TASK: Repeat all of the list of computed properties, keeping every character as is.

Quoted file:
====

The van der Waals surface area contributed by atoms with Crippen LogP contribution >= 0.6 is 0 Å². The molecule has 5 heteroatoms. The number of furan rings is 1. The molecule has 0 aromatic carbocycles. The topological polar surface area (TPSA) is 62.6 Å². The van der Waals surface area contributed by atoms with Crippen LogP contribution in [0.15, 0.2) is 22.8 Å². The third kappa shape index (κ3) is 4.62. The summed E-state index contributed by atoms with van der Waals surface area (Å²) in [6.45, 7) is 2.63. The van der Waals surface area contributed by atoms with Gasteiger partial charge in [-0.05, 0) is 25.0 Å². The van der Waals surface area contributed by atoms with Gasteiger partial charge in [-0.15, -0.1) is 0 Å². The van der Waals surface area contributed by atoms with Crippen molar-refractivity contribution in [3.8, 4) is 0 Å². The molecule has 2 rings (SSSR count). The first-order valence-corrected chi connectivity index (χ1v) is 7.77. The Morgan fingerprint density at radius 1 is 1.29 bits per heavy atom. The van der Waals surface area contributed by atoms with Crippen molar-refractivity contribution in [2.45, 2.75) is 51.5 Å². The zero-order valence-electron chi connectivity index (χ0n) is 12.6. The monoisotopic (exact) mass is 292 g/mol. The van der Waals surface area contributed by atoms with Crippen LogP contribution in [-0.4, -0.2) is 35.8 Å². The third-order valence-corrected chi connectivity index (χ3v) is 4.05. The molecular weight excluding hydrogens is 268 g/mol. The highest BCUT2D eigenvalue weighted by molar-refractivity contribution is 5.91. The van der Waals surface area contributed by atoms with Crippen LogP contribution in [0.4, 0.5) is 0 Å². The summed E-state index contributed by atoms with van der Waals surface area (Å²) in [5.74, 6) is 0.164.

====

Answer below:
The van der Waals surface area contributed by atoms with Crippen LogP contribution >= 0.6 is 0 Å². The molecule has 5 heteroatoms. The number of furan rings is 1. The molecule has 0 aromatic carbocycles. The topological polar surface area (TPSA) is 62.6 Å². The van der Waals surface area contributed by atoms with Crippen LogP contribution in [0.15, 0.2) is 22.8 Å². The third kappa shape index (κ3) is 4.62. The summed E-state index contributed by atoms with van der Waals surface area (Å²) in [6.45, 7) is 2.63. The van der Waals surface area contributed by atoms with Gasteiger partial charge in [-0.05, 0) is 25.0 Å². The van der Waals surface area contributed by atoms with Gasteiger partial charge in [-0.15, -0.1) is 0 Å². The van der Waals surface area contributed by atoms with Crippen molar-refractivity contribution in [3.8, 4) is 0 Å². The molecule has 2 rings (SSSR count). The first-order valence-corrected chi connectivity index (χ1v) is 7.77. The Morgan fingerprint density at radius 1 is 1.29 bits per heavy atom. The van der Waals surface area contributed by atoms with Crippen molar-refractivity contribution in [2.45, 2.75) is 51.5 Å². The zero-order valence-electron chi connectivity index (χ0n) is 12.6. The monoisotopic (exact) mass is 292 g/mol. The van der Waals surface area contributed by atoms with Crippen LogP contribution in [-0.4, -0.2) is 35.8 Å². The third-order valence-corrected chi connectivity index (χ3v) is 4.05. The molecular weight excluding hydrogens is 268 g/mol. The highest BCUT2D eigenvalue weighted by molar-refractivity contribution is 5.91. The van der Waals surface area contributed by atoms with Crippen LogP contribution in [0.4, 0.5) is 0 Å². The summed E-state index contributed by atoms with van der Waals surface area (Å²) in [5.74, 6) is 0.164.